LawProse Lesson #110

LawProse Lesson #110

What are the most common misuses of apostrophes? The apostrophe does three things. Its first two uses are straightforward:
  • To indicate a possessive <the plaintiff’s brief>.
  • To mark the omission of one or more characters, especially in a contraction, as with can’t for cannot, or ’99 for 1999.
The third use is a little tricky because it involves an exception to a general rule (that you don’t use an apostrophe to form a plural, as discussed below):
  • To form the plural of lowercase letters <dot your i’s>, capital letters when necessary to prevent a miscue <all A’s on the report>, or abbreviations with periods <a room full of J.D.’s>. Sometimes an apostrophe forms the plural of a number, initialism, or acronym without periods, but the trend — and my recommendation — is to drop the apostrophe in those cases <1900s (not 1900’s)> <SUVs (not SUV’s)>.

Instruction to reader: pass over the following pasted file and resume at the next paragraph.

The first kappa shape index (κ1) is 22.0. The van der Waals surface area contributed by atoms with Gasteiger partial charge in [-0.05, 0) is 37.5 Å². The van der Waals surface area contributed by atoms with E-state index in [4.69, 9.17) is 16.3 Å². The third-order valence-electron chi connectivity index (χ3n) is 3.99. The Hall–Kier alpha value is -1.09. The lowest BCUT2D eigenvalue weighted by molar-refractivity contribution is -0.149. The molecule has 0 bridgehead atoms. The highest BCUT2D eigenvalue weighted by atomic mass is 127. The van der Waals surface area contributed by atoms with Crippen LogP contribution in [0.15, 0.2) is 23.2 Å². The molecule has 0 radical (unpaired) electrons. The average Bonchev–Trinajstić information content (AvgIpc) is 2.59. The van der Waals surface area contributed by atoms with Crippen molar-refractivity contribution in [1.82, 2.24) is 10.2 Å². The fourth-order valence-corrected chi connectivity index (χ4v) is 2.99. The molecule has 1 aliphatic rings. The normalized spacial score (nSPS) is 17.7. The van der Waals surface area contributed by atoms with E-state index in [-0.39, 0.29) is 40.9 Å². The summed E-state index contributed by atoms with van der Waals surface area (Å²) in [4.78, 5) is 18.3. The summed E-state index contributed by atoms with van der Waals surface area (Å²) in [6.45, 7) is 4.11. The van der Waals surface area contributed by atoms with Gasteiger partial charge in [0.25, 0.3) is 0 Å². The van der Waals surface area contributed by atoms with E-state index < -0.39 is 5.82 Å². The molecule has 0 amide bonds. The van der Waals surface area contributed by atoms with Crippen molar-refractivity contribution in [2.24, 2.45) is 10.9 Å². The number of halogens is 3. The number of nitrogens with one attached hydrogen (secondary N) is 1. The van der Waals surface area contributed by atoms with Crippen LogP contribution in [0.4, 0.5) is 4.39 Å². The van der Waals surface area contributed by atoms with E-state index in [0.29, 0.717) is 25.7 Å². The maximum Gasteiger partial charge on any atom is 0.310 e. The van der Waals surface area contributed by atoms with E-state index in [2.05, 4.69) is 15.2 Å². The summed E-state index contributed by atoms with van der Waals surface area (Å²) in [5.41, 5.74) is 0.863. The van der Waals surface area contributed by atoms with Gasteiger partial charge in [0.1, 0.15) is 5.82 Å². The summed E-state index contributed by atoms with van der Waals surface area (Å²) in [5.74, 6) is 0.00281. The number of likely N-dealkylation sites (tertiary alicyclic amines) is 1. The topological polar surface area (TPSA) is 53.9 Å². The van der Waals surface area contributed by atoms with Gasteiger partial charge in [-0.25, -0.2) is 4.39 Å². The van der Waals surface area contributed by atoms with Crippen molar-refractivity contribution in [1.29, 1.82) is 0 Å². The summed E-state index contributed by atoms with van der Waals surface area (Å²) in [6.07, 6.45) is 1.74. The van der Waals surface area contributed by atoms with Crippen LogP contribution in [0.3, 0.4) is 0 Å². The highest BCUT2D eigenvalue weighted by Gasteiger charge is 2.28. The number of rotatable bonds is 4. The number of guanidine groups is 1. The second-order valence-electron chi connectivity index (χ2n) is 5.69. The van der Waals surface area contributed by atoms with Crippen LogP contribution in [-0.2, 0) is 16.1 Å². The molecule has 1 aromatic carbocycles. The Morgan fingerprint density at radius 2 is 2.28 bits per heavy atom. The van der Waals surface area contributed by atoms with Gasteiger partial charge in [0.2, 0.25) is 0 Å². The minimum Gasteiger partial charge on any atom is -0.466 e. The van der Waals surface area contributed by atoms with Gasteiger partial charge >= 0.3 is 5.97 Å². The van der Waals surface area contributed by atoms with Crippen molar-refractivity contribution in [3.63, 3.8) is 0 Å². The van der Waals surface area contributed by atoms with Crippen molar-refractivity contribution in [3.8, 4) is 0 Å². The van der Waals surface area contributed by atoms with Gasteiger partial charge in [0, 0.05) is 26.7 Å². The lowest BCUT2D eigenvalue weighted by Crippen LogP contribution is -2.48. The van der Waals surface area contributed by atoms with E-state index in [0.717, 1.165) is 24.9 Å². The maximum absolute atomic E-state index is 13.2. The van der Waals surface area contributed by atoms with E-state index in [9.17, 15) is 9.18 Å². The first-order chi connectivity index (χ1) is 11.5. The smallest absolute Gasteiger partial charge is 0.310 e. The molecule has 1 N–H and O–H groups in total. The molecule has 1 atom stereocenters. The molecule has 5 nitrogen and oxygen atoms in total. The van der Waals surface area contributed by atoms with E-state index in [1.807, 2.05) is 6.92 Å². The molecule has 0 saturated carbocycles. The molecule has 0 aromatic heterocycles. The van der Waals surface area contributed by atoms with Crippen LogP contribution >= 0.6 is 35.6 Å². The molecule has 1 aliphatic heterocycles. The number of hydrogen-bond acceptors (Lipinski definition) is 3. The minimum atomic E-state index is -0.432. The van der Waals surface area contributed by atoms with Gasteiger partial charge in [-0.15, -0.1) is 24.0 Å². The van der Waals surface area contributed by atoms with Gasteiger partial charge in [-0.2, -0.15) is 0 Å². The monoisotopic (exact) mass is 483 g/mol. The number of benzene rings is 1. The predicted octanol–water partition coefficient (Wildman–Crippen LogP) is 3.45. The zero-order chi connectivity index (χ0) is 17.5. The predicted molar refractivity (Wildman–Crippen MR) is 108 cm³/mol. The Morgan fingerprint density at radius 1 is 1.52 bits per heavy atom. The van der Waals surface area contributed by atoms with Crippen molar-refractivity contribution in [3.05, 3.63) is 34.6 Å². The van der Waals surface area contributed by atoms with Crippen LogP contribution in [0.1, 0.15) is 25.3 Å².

Sloppiness with apostrophes permeates both legal and nonlegal writing. They’re routinely used where they shouldn’t be and omitted where they should appear. If you want to avoid being labeled a careless writer (much less illiterate), follow these two rules. 1. Don’t use an apostrophe to form a plural (except as discussed above).     Not this: The Harrison’s canceled the meeting with a tax lawyer.     But this: The Harrisons canceled the meeting with a tax lawyer.     Not this: Give the potential buyer’s a chance to counteroffer.     But this: Give the potential buyers a chance to counteroffer. 2. Don’t drop necessary apostrophes.     Not this: Our office is on the buildings top floor. But this: Our office is on the building’s top floor.     Not this: The fugitive fled to the Joneses house, not the Smiths. But this: The fugitive fled to the Joneses’ house, not the Smiths’. Hint: You may need to brush up on the proper way to form possessives to become proficient with the second rule. For example, note that contrary to the popular myth, grammarians have always accepted possessives for inanimate objects <the table’s surface>. Possessives don’t always denote ownership. Then there’s the tricky possessive for it: the apostrophe in it’s denotes a contraction (omission of the second i in it is) — so the possessive is its <a dog and its fleas>. As for apostrophes generally, the future doesn’t look bright, especially in British English. In the English town of Devon, the district council wants to ban apostrophes from street signs to avoid confusion, presumably leaving people on Beck’s Square and St. George’s Well in a bind. That’s nothing new: over a century ago, George Bernard Shaw, a spelling reformer, railed that “there is not the faintest reason for persisting in the ugly and silly trick of peppering pages with these uncouth bacilli.” Fortunately, he’s won few converts in the New World. Sources: Garner’s Modern American Usage 674-75 (3d ed. 2009). Garner, Legal Writing in Plain English 159-60 (2001). Garner, HBR Guide to Better Business Writing 155-56 (2012). The Chicago Manual of Style 342 (16th ed. 2010).

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